Review Summary: stripped down without being barren, straight-forward without being contrived - Stargazer is a confident and enjoyable EP that will leave you wanting much more.
Taking an extreme sound palette like black metal and taking it in other directions has never been the easiest task without bogging down the soundscape and coming away with a confused husk of ideas. That is, unless you're willing to bypass the boundaries and expectations set of you as a 'black metal band'. Astronoid, a US black metal project, do just this by bringing quite a few sets of sounds to the mix without muddying it up and keeping the intentions of the music straight-forward - all of the fat of their influences trimmed out so it sounds kind of like all of them but mostly like none of them.
Despite being as straight-forward as it is however, describing it accurately isn't the easiest task. Imagine some of the atmospherics and instrumentation associated with black metal but with certain elements of shoegaze rock and arguably pop music, particularly in the construction and pacing of the tracks. Distorted tremolo-picked riffs buzz beneath the upbeat drum beats that take as much from power metal as black metal. Cover them with with clean male vocals under a barrage of space-like effects and you're all but covered. It's a strange sound that somehow manages to sound natural and integral, and not only that but it's written well and is relatively reserved. The EP consists of two metal tracks along with two ambient 'interludes' that break them up and these tracks are varied enough to keep you interested right to the end - even if that end comes far too soon.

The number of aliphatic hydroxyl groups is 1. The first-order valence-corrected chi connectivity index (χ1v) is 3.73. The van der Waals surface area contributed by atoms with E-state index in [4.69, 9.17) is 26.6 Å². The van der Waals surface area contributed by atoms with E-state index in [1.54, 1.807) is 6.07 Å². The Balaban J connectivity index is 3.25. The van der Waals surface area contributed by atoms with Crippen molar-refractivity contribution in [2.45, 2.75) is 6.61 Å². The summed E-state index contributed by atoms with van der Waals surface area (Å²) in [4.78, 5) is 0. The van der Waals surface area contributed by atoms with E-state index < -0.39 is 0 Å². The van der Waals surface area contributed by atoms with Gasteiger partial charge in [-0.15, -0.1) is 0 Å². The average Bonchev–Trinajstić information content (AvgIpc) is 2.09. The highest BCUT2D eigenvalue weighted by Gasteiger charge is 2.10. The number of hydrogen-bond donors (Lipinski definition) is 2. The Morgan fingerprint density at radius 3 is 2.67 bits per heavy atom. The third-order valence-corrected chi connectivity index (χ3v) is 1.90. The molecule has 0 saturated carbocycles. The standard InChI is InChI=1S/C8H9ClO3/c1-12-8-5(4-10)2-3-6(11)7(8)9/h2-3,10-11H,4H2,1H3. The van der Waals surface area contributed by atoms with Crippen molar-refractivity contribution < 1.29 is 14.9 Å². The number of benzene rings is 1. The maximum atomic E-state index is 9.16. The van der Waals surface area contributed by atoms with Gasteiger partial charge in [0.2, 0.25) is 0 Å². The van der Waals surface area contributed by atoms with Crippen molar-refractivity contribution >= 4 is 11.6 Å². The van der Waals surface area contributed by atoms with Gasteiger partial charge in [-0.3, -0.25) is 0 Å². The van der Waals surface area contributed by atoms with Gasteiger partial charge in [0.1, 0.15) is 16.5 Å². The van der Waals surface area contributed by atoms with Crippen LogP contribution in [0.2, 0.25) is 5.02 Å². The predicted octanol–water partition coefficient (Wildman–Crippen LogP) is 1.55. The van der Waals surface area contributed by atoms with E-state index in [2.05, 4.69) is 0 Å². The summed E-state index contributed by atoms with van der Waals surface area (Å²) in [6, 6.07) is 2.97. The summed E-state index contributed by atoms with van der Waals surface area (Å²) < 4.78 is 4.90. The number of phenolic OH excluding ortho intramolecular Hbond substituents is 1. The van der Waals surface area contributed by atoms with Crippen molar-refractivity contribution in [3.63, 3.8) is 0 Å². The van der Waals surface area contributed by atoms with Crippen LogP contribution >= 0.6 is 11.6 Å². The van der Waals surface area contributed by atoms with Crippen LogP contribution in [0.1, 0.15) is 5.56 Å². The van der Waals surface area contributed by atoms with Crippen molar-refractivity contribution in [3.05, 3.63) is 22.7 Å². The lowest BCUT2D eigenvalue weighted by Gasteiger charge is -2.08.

The more black metal tinged song, 'The Stargazer', is a catchy affair with some great guitarwork and riffs strung together with a rather conventional song structure which surprisingly doesn't detract from the freshness of the song. The vocals are right at the forefront, rather different from the shoegaze-black-metal bands that hide behind a barrage of guitar, though soaked in effects to sound very distinctive - and it serves the atmosphere very well. The only real complaint is that the drums become repetitive and lifeless by the end of the track but the song still feels shorter than it actually is, which is impressive. The second metal track, Lightspeed, is much of the same but not too similar to feel like a rehash with the drumbeats and progressions that almost remind me of power metal but with all of the atmospherics and flair of the first track - it's an interesting rendition with very few flaws to speak of and much to praise, the vocals being quite the highlight here.
Astronoid takes many of the tropes of the relatively new 'blackgaze' movement and none of the elements that can be used as a crutch - Stargazer sounds confident and direct, as well as right on the money as far as making a sound like this work. Where pop and black metal sound like they work on a complete antithesis to each other, Astronoid do justice to both and come away with an EP that's enjoyable enough to claim that the only real issue is the lack of length. Stripped down without being barren, straight-forward without being contrived; Stargazer is an enjoyable EP that will leave you wanting more and subsequently, wondering why there isn't more of it already.